Is there anything more exhilarating than a bunch of unruly teens running through an empty shopping mall to the sound David Bowie's "Heroes"? Epic. Iconic. Badass. On a personal note, the moment I first heard "Heroes" back in the day was when I first realized that David Bowie was cool. You see, when I was introduced to David Bowie, it was via "Let's Dance" and "Modern Love." Don't get me wrong, they're good songs, but they don't quite reach the coolness level of "Heroes." And the way the song used in Christiane F. only managed to solidify its coolness.
Worshiping him as if he really were a hero, Christiane looks up to Detlev; she even gives herself the same exact hand tattoo as him. Only problem is, Detlev doesn't seem to feel the same way about her. Spotting him with another girl at Sound, as David Bowie's "Station to Station" (the "it's too late" part is doing its Bowie thing on the soundtrack), Christiane soon realizes that everyone, and I mean, everyone, in the joint is strung out on heroin. She comes to this conclusion when she looks into the eyes of Axel (Jens Kuphal), one of Detlev's drug buddies.
This realization becomes even more apparent at the David Bowie concert. As bikers brawl and "Boys Keep Swinging" plays over the venue's P.A. system, Christiane asks Axel, "Apart from me, am I the only one who doesn't shoot up"? Or maybe he asks him that after the concert. Before or after, it doesn't matter, you don't have be a genius to figure out that Christiane feels left out. The decision to start a trendy heroin habit is the hardest decision a teenager has to make. Think about it, once you start, there's no turning back.
The seconds leading up to Christiane's decision to try heroin are some of the film's most intense. You want her to go home; you might even find yourself yelling "go home" at the screen. But there's nothing you can do to stop a teen who desperately wants to fit in. Hell, even Axel tells her, multiple times, that it's not a good idea. To emphasize the whole "there's no turning back" motif, we're shown a long, dark tunnel after Christiane takes her first hit (instead of shooting up, she snorts it).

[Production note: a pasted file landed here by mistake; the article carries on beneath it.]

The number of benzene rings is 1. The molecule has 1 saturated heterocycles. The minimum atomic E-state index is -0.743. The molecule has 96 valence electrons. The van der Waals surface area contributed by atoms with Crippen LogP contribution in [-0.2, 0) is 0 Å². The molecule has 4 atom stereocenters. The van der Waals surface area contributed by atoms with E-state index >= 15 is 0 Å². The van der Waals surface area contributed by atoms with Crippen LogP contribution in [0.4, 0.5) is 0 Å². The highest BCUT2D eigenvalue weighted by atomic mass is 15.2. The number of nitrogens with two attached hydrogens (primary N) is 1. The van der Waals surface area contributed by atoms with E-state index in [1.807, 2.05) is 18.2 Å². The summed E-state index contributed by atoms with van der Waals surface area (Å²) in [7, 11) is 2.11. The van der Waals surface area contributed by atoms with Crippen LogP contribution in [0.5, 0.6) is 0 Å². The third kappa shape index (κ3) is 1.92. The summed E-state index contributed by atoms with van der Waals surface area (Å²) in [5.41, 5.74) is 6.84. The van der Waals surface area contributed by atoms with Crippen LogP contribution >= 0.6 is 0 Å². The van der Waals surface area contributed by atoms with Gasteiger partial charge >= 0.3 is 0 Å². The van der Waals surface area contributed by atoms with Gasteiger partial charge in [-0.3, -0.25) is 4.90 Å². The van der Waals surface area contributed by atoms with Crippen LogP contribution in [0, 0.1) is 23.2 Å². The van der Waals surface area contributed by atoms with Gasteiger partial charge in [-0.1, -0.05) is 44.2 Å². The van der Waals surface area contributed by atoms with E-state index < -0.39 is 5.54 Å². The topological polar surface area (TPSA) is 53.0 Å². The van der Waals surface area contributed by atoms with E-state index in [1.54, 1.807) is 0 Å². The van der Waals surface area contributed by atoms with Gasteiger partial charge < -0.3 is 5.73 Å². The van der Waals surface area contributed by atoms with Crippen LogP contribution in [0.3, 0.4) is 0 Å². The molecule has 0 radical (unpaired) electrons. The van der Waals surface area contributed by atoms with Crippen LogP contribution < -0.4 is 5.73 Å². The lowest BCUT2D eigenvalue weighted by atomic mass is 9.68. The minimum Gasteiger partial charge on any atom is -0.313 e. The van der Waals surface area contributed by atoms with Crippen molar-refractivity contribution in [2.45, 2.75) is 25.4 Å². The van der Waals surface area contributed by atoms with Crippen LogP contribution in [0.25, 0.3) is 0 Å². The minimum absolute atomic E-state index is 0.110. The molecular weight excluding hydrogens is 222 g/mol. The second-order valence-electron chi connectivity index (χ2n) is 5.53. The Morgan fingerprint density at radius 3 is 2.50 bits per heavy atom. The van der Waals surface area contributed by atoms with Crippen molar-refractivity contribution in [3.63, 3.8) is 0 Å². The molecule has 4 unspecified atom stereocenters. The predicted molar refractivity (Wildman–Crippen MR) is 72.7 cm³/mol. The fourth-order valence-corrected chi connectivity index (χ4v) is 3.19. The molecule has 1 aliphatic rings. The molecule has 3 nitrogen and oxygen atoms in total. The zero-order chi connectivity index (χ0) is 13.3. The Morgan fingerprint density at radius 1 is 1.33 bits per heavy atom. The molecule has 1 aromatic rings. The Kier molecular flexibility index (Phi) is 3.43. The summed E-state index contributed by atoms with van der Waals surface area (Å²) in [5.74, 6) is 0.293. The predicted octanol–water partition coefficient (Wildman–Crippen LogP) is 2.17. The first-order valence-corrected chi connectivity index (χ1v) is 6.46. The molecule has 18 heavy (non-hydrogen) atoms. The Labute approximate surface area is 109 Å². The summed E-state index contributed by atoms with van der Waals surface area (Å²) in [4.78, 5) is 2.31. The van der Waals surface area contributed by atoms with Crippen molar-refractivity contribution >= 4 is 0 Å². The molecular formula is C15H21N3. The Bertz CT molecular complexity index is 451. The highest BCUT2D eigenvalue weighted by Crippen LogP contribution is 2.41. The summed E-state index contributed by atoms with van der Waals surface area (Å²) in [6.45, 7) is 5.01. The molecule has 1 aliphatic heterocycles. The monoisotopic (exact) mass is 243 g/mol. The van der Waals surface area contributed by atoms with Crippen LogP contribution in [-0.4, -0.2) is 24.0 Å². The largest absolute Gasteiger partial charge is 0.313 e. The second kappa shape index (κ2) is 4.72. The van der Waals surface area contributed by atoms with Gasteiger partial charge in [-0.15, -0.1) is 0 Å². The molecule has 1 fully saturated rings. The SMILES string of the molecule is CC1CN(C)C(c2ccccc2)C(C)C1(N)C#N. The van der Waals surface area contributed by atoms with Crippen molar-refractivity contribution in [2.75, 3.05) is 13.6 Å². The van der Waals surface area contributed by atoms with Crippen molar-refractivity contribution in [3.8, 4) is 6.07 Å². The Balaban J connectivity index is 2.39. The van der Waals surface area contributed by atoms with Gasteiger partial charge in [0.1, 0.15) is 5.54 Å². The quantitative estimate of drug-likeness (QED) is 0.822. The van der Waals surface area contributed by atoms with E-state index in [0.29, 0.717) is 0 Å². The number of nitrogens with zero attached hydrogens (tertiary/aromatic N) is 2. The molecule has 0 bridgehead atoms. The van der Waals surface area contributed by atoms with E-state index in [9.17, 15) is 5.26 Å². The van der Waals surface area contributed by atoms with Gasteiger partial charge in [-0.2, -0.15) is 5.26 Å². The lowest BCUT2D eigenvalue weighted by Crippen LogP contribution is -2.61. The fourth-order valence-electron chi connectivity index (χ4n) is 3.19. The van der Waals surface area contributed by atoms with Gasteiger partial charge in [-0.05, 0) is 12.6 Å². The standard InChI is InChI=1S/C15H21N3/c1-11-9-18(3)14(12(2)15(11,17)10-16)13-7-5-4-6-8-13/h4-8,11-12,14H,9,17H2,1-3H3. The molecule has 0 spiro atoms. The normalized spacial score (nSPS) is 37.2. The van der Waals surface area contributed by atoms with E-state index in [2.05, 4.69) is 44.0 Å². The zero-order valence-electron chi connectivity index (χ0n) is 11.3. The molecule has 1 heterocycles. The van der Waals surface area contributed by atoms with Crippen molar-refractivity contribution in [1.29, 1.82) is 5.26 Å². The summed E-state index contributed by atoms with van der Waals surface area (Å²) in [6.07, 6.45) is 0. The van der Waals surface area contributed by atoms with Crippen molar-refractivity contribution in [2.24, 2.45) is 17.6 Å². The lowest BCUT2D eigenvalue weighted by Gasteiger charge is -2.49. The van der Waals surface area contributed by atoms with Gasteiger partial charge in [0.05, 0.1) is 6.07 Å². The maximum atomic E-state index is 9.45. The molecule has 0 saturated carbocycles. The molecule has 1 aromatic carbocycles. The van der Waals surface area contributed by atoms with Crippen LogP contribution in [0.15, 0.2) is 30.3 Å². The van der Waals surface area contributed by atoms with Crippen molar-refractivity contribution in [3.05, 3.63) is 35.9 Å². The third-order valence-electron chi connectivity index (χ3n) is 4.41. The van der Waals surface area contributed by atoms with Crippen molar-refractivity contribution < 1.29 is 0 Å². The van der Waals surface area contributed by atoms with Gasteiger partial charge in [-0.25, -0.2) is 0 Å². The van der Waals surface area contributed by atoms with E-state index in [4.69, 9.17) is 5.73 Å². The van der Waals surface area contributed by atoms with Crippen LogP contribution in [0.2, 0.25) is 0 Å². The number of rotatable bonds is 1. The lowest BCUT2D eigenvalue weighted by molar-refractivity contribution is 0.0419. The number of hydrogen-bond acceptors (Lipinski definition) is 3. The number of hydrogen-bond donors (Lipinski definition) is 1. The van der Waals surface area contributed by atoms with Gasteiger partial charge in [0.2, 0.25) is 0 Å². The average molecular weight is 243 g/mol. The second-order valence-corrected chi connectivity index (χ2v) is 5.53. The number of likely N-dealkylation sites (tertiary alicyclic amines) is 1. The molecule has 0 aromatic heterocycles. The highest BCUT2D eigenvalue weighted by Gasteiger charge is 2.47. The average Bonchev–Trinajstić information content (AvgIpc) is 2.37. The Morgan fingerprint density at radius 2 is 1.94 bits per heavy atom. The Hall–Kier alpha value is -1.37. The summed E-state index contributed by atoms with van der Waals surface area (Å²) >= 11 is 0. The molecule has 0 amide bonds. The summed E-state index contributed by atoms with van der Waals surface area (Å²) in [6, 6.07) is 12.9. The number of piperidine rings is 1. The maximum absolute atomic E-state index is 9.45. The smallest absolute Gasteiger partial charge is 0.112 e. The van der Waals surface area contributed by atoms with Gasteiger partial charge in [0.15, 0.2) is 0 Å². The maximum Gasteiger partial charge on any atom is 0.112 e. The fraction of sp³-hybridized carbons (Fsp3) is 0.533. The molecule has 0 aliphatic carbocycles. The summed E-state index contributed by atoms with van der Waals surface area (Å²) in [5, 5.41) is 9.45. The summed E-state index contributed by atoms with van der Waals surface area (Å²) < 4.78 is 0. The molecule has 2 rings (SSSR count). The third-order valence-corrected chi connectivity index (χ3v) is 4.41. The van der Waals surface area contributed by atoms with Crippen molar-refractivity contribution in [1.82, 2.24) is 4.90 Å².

Even though Detlev objects to the fact that Christiane is copying him (the hand tattoo, the trendy heroin habit, etc.), he accepts her into the fold. In other words, Christiane's plan worked perfectly. The downside being, trendy heroin habits cost money. If you're wondering how Detlev manages to afford a trendy heroin habit. He explains to Christiane that he gives men, or "punters," as they're known, handjobs in exchange for cash. And most of these handjobs are performed in and around the Bahnhof Berlin Zoologischer Garten, a.k.a. the "Zoo."
You know it's only a matter of time before Christiane is shooting up (snorting is for amateurs) and giving handjobs like the rest of her friends. And you know what that means? Cue the downward spiral. If you thought spending all your birthday money on heroin was the definition of rock bottom, you're in for a nasty surprise. When she's not injecting heroin directly into her bloodstream, Christiane spends most of her time looking for her next fix. That's right, heroin addiction is a full-time job. Firmly ensconced within her family of underage drug addicts, including Babsi (Christiane Reichelt), Stella (Kristin Richter), and Bernd (Jan Georg Effler), Christiane seems to be on the road to ruin.
Despite being hard to watch, there is a glimmer of hope for Christiane and Detlev when they both decide to withdraw together; a harrowing sequence replete emaciated bodies twitching, wallpaper ripping, cramping in the foetal position, and projectile vomit. However, it's obvious that their flirtation with sobriety will be fleeting at best.
To give everyone a sense of the magnitude of the problem, we follow Christiane as she walks through the subway (David Bowie's "Sense Of Doubt" is playing on the soundtrack), where we get a firsthand look at the sheer size of the city's heroin epidemic. Walking in a perpetual haze, the wide-eyed Natja Brunkhorst we met in the film's opening scenes has long since been replaced by a dark-eyed shell of her former self. Unrelenting in its portrayal of the so-called "lost generation," Christiane F. is beautifully bleak. Yeah, I like that, "beautifully bleak." Not to toot my own horn too loudly, but I think that sums up the appeal of the film perfectly. It's not often that you come across a film that manages to suck you into its frightfully specific universe, but Chrsitiane F. is definitely one of those rare instances where art and tragedy collide to make cinematic gold together.